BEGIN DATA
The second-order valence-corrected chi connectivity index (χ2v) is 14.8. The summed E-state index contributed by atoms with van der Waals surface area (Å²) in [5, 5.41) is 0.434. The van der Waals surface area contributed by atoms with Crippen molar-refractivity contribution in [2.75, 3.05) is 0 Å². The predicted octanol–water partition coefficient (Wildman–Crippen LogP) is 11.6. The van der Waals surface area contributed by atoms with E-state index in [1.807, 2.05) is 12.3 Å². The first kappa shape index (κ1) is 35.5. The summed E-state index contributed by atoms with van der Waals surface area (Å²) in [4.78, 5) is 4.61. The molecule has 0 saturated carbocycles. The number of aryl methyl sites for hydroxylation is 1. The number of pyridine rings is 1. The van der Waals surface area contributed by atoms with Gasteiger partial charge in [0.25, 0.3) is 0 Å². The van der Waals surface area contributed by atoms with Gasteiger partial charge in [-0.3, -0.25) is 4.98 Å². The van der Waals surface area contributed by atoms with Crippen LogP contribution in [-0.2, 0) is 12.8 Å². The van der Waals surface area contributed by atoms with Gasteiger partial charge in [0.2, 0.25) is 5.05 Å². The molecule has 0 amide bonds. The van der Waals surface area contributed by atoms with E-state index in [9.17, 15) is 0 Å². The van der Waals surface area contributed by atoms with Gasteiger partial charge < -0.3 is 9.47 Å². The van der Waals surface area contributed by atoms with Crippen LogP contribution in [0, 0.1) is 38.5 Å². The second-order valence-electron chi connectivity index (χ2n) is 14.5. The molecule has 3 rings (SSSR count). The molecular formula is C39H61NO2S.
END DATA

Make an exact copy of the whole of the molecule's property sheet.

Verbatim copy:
The second-order valence-corrected chi connectivity index (χ2v) is 14.8. The summed E-state index contributed by atoms with van der Waals surface area (Å²) in [5, 5.41) is 0.434. The van der Waals surface area contributed by atoms with Crippen molar-refractivity contribution in [2.75, 3.05) is 0 Å². The predicted octanol–water partition coefficient (Wildman–Crippen LogP) is 11.6. The van der Waals surface area contributed by atoms with E-state index in [1.807, 2.05) is 12.3 Å². The first kappa shape index (κ1) is 35.5. The summed E-state index contributed by atoms with van der Waals surface area (Å²) in [4.78, 5) is 4.61. The molecule has 0 saturated carbocycles. The number of aryl methyl sites for hydroxylation is 1. The number of pyridine rings is 1. The van der Waals surface area contributed by atoms with Gasteiger partial charge in [0.25, 0.3) is 0 Å². The van der Waals surface area contributed by atoms with Gasteiger partial charge in [-0.3, -0.25) is 4.98 Å². The van der Waals surface area contributed by atoms with Crippen LogP contribution in [-0.2, 0) is 12.8 Å². The van der Waals surface area contributed by atoms with Gasteiger partial charge in [0.2, 0.25) is 5.05 Å². The molecule has 0 amide bonds. The van der Waals surface area contributed by atoms with E-state index in [9.17, 15) is 0 Å². The van der Waals surface area contributed by atoms with Gasteiger partial charge < -0.3 is 9.47 Å². The van der Waals surface area contributed by atoms with Crippen LogP contribution in [0, 0.1) is 38.5 Å². The second-order valence-electron chi connectivity index (χ2n) is 14.5. The molecule has 3 rings (SSSR count). The molecular formula is C39H61NO2S.